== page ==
It loops ever 2 seconds and checks for the availability of a connection to “www.msn.com

If you then unplug the ethernet (or other network connection) it fails immediately and recovers gracefully.


using System;
using System.Threading;

namespace HttpRequestTimeout
{
    internal class Program
    {
        private static Thread netThread;
        private static readonly ManualResetEvent monitor = new ManualResetEvent(false);

        private static void Main()
        {
            while (true)
            {
                try
                {
                    monitor.Reset();
                    var checker = new NetCheck();
                    netThread = new Thread(checker.Start);

                    checker.NetResponse += (sender, eventArgs) =>
                    {
                        Console.WriteLine("Network is " + (eventArgs.IsNetworkAvailable ? "available" : "unavailable")  + " at: " + DateTime.Now.ToString("MM/dd/yyyy HH:mm:ss"));
                        monitor.Set();
                    };

                    Console.WriteLine("Network check started at: " + DateTime.Now.ToString("MM/dd/yyyy HH:mm:ss"));
                    netThread.Start();

                    if (!monitor.WaitOne(5000))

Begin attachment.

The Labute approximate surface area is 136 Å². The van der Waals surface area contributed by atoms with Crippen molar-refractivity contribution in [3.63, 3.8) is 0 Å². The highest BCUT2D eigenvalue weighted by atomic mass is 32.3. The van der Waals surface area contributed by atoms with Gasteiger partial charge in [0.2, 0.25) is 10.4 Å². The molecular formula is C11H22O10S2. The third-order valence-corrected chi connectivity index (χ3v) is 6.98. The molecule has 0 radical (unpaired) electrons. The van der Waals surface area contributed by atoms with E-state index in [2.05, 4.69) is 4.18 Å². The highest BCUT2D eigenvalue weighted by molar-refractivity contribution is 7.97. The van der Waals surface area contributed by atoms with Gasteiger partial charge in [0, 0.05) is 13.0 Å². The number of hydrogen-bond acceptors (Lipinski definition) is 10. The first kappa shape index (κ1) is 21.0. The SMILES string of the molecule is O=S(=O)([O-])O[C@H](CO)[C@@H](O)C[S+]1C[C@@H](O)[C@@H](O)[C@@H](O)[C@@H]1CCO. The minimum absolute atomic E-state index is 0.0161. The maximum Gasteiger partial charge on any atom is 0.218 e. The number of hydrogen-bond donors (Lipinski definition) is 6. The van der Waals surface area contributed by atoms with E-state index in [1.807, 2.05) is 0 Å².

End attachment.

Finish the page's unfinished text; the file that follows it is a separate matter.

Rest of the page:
Console.WriteLine("Network timeout occurred at: " + DateTime.Now.ToString("MM/dd/yyyy HH:mm:ss"));
                }
                catch (Exception)
                {
                    monitor.Set(); Console.WriteLine("Network is unavailable: " + DateTime.Now.ToString("MM/dd/yyyy HH:mm:ss"));
                }

                Thread.Sleep(2000);
            }
        }
    }

    public class NetCheck
    {
        public void Start()
        {
            try
            {
                var request = System.Net.WebRequest.Create("http://www.msn.com");
                var response = request.GetResponse();

                if (NetResponse != null)
                    NetResponse(this, new NetCheckArgs { IsNetworkAvailable = true });

                response.Close();
            }
            catch (Exception)
            {
                if (NetResponse != null)
                    NetResponse(this, new NetCheckArgs { IsNetworkAvailable = false });
            }
        }

        public event NetCheckHandler NetResponse;
    }

    public class NetCheckArgs : EventArgs
    {
        public bool IsNetworkAvailable { get; set; }
    }

    public delegate void NetCheckHandler(object sender, NetCheckArgs args);
}


#14

Yes netmf doesn’t detect a cable disconnect and close sockets immediately. I think users normally handle this by terminating the thread handling the socket.


#15

Only under some conditions. Unless you’re using TCP KeepAlive, there’s no way to know whether there’s a complete, functioning network between you and your destination except to try to use it (and that’s essentially what KeepAlive does, it sends packets back and forth every so often).

Sending a packet involves some wait to see if it was received. The reason it works better for you on the desktop is because the actual packet send fails when the network is unplugged, not because it has some magic way to know that there’s no connection.